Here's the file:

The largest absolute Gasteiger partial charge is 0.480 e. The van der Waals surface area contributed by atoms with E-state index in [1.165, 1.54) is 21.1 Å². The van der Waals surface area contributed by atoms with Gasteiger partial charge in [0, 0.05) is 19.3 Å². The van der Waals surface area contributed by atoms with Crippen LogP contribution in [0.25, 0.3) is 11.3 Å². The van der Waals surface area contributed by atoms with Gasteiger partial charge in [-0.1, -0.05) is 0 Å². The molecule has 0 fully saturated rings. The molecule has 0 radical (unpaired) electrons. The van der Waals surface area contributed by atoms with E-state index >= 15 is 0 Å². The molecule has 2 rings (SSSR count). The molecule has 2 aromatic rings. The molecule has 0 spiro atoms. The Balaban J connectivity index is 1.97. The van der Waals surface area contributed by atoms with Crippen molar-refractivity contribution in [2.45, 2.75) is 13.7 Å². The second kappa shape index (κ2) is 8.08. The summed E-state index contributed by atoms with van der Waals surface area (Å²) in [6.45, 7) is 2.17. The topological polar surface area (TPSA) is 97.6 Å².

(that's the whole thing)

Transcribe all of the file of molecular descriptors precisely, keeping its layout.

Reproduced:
The largest absolute Gasteiger partial charge is 0.480 e. The van der Waals surface area contributed by atoms with E-state index in [1.165, 1.54) is 21.1 Å². The van der Waals surface area contributed by atoms with Gasteiger partial charge in [0, 0.05) is 19.3 Å². The van der Waals surface area contributed by atoms with Crippen LogP contribution in [0.25, 0.3) is 11.3 Å². The van der Waals surface area contributed by atoms with Gasteiger partial charge in [-0.1, -0.05) is 0 Å². The molecule has 0 fully saturated rings. The molecule has 0 radical (unpaired) electrons. The van der Waals surface area contributed by atoms with E-state index >= 15 is 0 Å². The molecule has 2 rings (SSSR count). The molecule has 2 aromatic rings. The molecule has 0 spiro atoms. The Balaban J connectivity index is 1.97. The van der Waals surface area contributed by atoms with Crippen molar-refractivity contribution in [2.45, 2.75) is 13.7 Å². The second kappa shape index (κ2) is 8.08. The summed E-state index contributed by atoms with van der Waals surface area (Å²) in [6.45, 7) is 2.17. The topological polar surface area (TPSA) is 97.6 Å².